dances great, sounds even better and features “Crazy,” hands
down the best single of the year. Don’t miss the “Gone Daddy
This Perfect World
Alert” (by Leonard Cohen and Anjani Thomas) is especially
alluring, the original “Once in a While” suggests Peyroux
is getting bolder as a songwriter, and this features a killer
version of “Everybody’s Talking,” making her third “official”
album Peyroux’s best. For sheer sonic beauty, it’s the top
production of the year.
of Dylan’s most musical albums, it rocks like crazy and there
are times it’s so romantic you swoon. The ominous—later Dylan
packs a ton of threat and danger—has never sounded so engaging.
Man Raider Man
ambitious double album conjures Exile on Main Street in
its darkness and unanticipated tenderness, but it’s decidedly
clear-headed and perhaps more diverse. Lotsa pedigree and
legacy in the musicians, along with a very modern point of
embering, world-weary beauty signals Petty’s return to songwriting
form in tunes like “Turn This Car Around,” the Southern Gothic
“Jack” and “The Golden Rose,” surreal, romantic Americana
of a particularly swashbuckling sort. Sharp, minimalist, memorable.
sounds big, the songwriting is deft, and the working class
gets its due again. Tunes like “Simplicity” and “Between”
put the meat back in Seger’s powerglide motion.
sequenced and surprisingly lively, this rocks hard and boasts
“If It Takes a Lifetime,” the song “The Flame” really wanted
to be when it grew up.
newly widowed Saxophone Colossus regains full-throated voice
in his first independent release. This is supple jazz as swinging
as anything Rollins has released in years.
Skerik’s Syncopated Taint Septet
charged, aggressively conceived and gratifyingly gritty, Husky
is the funkiest jazz album of the year.
than his 2004 debut, Get Lifted, this poorly titled
effort sounds like the best Stevie Wonder album in decades.
Beautifully sequenced, unabashedly affectionate and androgynous,
it scores points on equal parts musicality and techno-savvy.
Critic: Mike Hotter
1. Ornette Coleman
Modern Times, here is a master still kicking on all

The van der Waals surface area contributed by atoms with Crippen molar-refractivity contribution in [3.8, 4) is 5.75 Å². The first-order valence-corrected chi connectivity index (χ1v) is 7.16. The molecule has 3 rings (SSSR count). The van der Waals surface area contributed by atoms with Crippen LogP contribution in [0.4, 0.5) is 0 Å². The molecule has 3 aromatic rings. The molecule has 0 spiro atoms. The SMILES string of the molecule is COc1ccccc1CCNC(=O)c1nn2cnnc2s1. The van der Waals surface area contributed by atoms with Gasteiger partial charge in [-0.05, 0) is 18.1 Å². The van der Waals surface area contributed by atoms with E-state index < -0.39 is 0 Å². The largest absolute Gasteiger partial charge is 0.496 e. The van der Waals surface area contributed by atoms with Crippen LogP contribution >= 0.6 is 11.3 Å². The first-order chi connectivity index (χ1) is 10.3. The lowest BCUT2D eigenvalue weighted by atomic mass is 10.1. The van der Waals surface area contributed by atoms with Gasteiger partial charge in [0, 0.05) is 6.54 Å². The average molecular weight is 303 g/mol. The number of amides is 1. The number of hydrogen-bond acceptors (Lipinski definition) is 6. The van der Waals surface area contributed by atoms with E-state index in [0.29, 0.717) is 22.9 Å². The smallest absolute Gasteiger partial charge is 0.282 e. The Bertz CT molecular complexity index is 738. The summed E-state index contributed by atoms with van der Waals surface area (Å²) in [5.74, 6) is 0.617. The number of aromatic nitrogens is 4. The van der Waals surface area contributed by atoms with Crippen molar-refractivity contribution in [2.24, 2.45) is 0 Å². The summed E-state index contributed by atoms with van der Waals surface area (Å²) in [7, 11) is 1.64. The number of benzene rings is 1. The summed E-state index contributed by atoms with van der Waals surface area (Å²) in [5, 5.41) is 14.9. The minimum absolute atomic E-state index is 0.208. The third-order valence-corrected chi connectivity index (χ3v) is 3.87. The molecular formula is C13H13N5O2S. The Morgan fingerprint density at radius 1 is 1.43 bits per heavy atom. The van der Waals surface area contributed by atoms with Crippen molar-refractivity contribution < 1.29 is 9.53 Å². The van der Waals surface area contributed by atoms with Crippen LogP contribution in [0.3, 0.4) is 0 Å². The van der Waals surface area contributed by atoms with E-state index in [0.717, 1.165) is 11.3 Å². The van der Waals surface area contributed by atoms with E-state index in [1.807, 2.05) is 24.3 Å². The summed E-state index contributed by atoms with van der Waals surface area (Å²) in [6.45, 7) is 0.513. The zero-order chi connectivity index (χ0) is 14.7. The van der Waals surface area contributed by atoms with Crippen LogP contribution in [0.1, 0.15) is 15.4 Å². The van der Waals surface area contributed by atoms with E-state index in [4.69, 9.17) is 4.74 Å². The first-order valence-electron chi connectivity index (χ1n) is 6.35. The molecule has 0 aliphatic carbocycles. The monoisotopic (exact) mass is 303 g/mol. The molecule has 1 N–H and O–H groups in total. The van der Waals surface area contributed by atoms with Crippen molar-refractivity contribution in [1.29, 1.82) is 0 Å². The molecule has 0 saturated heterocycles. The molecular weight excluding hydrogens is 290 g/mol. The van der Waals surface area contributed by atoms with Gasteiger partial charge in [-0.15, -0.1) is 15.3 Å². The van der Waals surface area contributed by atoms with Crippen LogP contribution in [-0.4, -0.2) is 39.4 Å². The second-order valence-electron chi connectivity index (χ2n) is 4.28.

cylinders. For the Ornette neophyte, this isn’t the place
to start (Virgin Beauty is probably the most accessible
intro to Coleman’s modernist blues), but the musically adventurous
will still find a wealth of passion on this stellar live set.
Brawlers, Bawlers and Bastards
going to take more weeks of intensive ear-digging to give
this three-disc juggernaut its due, but the mixture of old
ore (Skip Spence’s “Books of Moses”) and new gems like “Bottom
of the World” already makes this one a classic.
Confessor Brings the Flood
Riding Hood of noir-country creates music to keep the dire
wolves of American politics and pop banished out in the reality-challenged
dark. If you like her voice, this album is like being steeped
in a loving cup of song.
they played “Crazy” to death, but damn the backlash. If you
listen with open ears, this is still a hell of an album. Fun,
lyrically dark, soulful and damn funky, a one-hit wonder this
band definitely are not. . . . Though it’ll be interesting
to see how Cee-Lo and Danger Mouse traverse the sophomore
Chris Whitley & the Bastard Club
refused to go gently into that good night. This testament,
recorded last year at Catskill’s Old Soul Studios, was divided
equally into the all-out rock and somber blues-folk that Whitley
managed to make all his own. The song “Cut the Cards” is one
of the most heart-rending I’ve ever heard.
first couple of listens, I didn’t see what the big deal was.
If you look past the obtuse lyrics and let the sounds entrance,
this strange form of electronica-tweaked Americana will grow
on you like a spore in an incubator.
peers Yo La Tengo made a strong showing this year, but the
Youth’s best record since Washing Machine was just
a few cuts above. The Youth sounded fresh and radio-ready—and
won the blue ribbon at the New York State Fair to boot.
to My World
recent documentary The Devil and Daniel Johnston, the
best movie of its kind since Crumb, called for a reassessment
of the ultimate indie cult figure (though Roky and Jandek
fans might take issue). This career retrospective distills
the songwriting substance that Johnston’s mythic life journey
is built upon.
Sunn O))) & Boris
a year where the most heralded stoner albums offered little
more than sleepwalking groove-music (OK, you can sit down